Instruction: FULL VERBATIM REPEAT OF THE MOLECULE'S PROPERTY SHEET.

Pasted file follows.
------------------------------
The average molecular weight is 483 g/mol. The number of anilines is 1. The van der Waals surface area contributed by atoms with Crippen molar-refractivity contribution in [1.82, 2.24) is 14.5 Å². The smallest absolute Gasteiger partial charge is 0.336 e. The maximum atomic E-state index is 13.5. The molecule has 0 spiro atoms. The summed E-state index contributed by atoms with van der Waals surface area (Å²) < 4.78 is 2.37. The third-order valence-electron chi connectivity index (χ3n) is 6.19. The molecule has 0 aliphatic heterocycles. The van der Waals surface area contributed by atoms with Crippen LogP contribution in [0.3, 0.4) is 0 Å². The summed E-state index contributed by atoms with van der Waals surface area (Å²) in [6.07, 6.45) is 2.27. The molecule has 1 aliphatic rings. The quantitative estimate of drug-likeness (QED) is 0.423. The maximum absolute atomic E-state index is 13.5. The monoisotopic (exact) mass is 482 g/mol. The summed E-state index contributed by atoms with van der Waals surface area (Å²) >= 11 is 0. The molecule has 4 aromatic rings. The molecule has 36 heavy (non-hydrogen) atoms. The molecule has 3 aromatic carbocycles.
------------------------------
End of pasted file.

The average molecular weight is 483 g/mol. The number of anilines is 1. The van der Waals surface area contributed by atoms with Crippen molar-refractivity contribution in [1.82, 2.24) is 14.5 Å². The smallest absolute Gasteiger partial charge is 0.336 e. The maximum atomic E-state index is 13.5. The molecule has 0 spiro atoms. The summed E-state index contributed by atoms with van der Waals surface area (Å²) < 4.78 is 2.37. The third-order valence-electron chi connectivity index (χ3n) is 6.19. The molecule has 0 aliphatic heterocycles. The van der Waals surface area contributed by atoms with Crippen LogP contribution in [0.3, 0.4) is 0 Å². The summed E-state index contributed by atoms with van der Waals surface area (Å²) in [6.07, 6.45) is 2.27. The molecule has 1 aliphatic rings. The quantitative estimate of drug-likeness (QED) is 0.423. The maximum absolute atomic E-state index is 13.5. The monoisotopic (exact) mass is 482 g/mol. The summed E-state index contributed by atoms with van der Waals surface area (Å²) >= 11 is 0. The molecule has 4 aromatic rings. The molecule has 36 heavy (non-hydrogen) atoms. The molecule has 3 aromatic carbocycles.